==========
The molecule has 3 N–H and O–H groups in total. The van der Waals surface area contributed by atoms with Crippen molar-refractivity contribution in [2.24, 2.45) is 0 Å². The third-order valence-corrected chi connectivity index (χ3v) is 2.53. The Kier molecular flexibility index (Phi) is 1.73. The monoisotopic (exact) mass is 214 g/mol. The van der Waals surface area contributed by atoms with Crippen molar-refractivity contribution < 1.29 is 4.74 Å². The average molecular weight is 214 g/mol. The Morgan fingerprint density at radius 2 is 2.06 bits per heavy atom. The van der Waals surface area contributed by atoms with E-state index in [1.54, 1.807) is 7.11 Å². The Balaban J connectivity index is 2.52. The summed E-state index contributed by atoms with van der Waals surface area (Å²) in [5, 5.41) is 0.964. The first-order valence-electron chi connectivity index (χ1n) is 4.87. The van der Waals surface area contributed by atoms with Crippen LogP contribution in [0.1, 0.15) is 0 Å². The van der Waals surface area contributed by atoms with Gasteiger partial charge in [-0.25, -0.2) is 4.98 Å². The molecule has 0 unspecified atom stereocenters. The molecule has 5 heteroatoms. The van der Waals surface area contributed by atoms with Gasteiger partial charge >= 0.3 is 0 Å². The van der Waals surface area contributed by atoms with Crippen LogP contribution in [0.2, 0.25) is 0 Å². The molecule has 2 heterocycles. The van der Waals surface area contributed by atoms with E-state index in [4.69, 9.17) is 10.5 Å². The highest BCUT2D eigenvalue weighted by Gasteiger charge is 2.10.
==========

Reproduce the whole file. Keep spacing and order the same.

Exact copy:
The molecule has 3 N–H and O–H groups in total. The van der Waals surface area contributed by atoms with Crippen molar-refractivity contribution in [2.24, 2.45) is 0 Å². The third-order valence-corrected chi connectivity index (χ3v) is 2.53. The Kier molecular flexibility index (Phi) is 1.73. The monoisotopic (exact) mass is 214 g/mol. The van der Waals surface area contributed by atoms with Crippen molar-refractivity contribution < 1.29 is 4.74 Å². The average molecular weight is 214 g/mol. The Morgan fingerprint density at radius 2 is 2.06 bits per heavy atom. The van der Waals surface area contributed by atoms with E-state index in [1.54, 1.807) is 7.11 Å². The Balaban J connectivity index is 2.52. The summed E-state index contributed by atoms with van der Waals surface area (Å²) in [5, 5.41) is 0.964. The first-order valence-electron chi connectivity index (χ1n) is 4.87. The van der Waals surface area contributed by atoms with Crippen LogP contribution in [0.1, 0.15) is 0 Å². The van der Waals surface area contributed by atoms with Gasteiger partial charge in [-0.25, -0.2) is 4.98 Å². The molecule has 0 unspecified atom stereocenters. The molecule has 5 heteroatoms. The van der Waals surface area contributed by atoms with Gasteiger partial charge >= 0.3 is 0 Å². The van der Waals surface area contributed by atoms with Crippen LogP contribution in [0.2, 0.25) is 0 Å². The molecule has 2 heterocycles. The van der Waals surface area contributed by atoms with E-state index in [4.69, 9.17) is 10.5 Å². The highest BCUT2D eigenvalue weighted by Gasteiger charge is 2.10.